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The digital divide sees millions of pupils pay high price

By ARUNAVA DAS in Kolkata, India | China Daily | Updated: 2021-04-29 08:01

A migrant worker and his children sleep at a bus station as they wait to return to their village, after Delhi government ordered a six-day lockdown to limit the spread of the coronavirus disease (COVID-19), in Ghaziabad on the outskirts of New Delhi, India, April 20, 2021. [Photo/Agencies]

Millions of children in India are having a hard time grappling with makeshift learning arrangements, with the pandemic forcing thousands of educational institutions into "temporary closures" since March last year.

Faced with the ongoing threat from COVID-19, young pupils in the country, which is home to the world's second-largest school system after China, have switched to e-learning.

However, for many millions of poor people, internet connectivity-or even a mobile phone-is a luxury they cannot afford. As a result, a large majority of them have become shut off from mainstream society.

By a rough estimate, only one-third of the 320 million schoolchildren are pursuing education online in India, which has some of the world's worst income disparity levels.

According to a report released last year by the National Sample Survey Office, which is responsible to the Statistics Ministry, 32 million children had been out of school before the pandemic emerged. This figure would double in a year's time, the report warned.

As the pandemic worsens in India, more educational institutions have closed, adding to the already grim situation for millions of poor families.

Osama Manzar, founder and director of the Digital Empowerment Foundation, an organization based in New Delhi that focuses on solutions to bridge the digital divide, said, "A vast unconnected and underserved community is losing out on education because it does not have access to devices and infrastructure to carry on with e-learning."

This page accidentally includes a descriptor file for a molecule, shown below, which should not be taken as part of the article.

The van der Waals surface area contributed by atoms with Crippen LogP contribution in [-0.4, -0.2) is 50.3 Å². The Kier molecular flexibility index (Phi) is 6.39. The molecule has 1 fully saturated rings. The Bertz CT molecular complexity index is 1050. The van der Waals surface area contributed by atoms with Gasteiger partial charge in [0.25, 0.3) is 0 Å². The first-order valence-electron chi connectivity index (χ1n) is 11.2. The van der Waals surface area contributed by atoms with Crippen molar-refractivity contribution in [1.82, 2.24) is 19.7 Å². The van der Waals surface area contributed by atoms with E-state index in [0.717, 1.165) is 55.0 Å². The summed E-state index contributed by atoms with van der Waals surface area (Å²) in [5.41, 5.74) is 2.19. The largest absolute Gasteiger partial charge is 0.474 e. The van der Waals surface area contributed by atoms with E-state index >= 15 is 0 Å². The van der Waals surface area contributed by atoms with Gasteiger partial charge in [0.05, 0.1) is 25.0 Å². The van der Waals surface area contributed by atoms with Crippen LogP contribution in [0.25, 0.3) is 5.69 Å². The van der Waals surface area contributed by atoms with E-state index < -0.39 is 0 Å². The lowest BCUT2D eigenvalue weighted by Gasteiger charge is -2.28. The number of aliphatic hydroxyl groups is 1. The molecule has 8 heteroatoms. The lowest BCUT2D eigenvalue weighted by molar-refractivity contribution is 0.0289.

Such inequalities and disparities had never been so starkly evident, Manzar said.

"Close to 70 percent of these schools are located in rural or semi-urban areas, where a majority of learners do not have access to the necessary tools and infrastructure, such as internet connectivity, a smartphone or a laptop," he added.

A recent study by Azim Premji University, which is based in Bangalore, found that school closures have had an impact.

"Being out of school for so long means that children not only stop learning new things, they also forget some of what they have learned," the study concluded.

Manzar also pointed to "the digital exclusion of girls" in education.

Sudakshina Basu, who teaches at a girls' high school in suburban Kolkata, said, "Given the socioeconomic background of the children, not everyone will have access to mobile phones at a given class time. They will be used either by their parents or older relations at home," Basu said.

Manzar said that through the Digital Daan initiative launched by his organization, the non-profit group has collected more than 5,000 used electronic devices. The word "daan" means donation in Hindi.

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